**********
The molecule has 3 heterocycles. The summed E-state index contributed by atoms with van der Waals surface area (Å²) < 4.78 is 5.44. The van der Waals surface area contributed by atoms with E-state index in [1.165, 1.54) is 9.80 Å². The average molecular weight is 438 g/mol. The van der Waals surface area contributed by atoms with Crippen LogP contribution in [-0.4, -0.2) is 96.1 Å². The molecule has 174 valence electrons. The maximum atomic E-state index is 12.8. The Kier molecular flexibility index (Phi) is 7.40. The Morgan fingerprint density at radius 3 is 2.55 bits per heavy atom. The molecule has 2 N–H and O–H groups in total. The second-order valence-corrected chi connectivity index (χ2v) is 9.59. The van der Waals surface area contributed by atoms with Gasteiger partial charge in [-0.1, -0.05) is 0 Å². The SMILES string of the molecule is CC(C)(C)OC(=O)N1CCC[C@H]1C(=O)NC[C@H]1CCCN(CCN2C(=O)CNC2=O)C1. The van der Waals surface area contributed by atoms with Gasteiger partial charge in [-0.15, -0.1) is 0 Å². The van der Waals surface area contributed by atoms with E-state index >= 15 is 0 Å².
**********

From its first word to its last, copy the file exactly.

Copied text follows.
The molecule has 3 heterocycles. The summed E-state index contributed by atoms with van der Waals surface area (Å²) < 4.78 is 5.44. The van der Waals surface area contributed by atoms with E-state index in [1.165, 1.54) is 9.80 Å². The average molecular weight is 438 g/mol. The van der Waals surface area contributed by atoms with Crippen LogP contribution in [-0.4, -0.2) is 96.1 Å². The molecule has 174 valence electrons. The maximum atomic E-state index is 12.8. The Kier molecular flexibility index (Phi) is 7.40. The Morgan fingerprint density at radius 3 is 2.55 bits per heavy atom. The molecule has 2 N–H and O–H groups in total. The second-order valence-corrected chi connectivity index (χ2v) is 9.59. The van der Waals surface area contributed by atoms with Gasteiger partial charge in [-0.1, -0.05) is 0 Å². The SMILES string of the molecule is CC(C)(C)OC(=O)N1CCC[C@H]1C(=O)NC[C@H]1CCCN(CCN2C(=O)CNC2=O)C1. The van der Waals surface area contributed by atoms with Gasteiger partial charge in [-0.15, -0.1) is 0 Å². The van der Waals surface area contributed by atoms with E-state index >= 15 is 0 Å².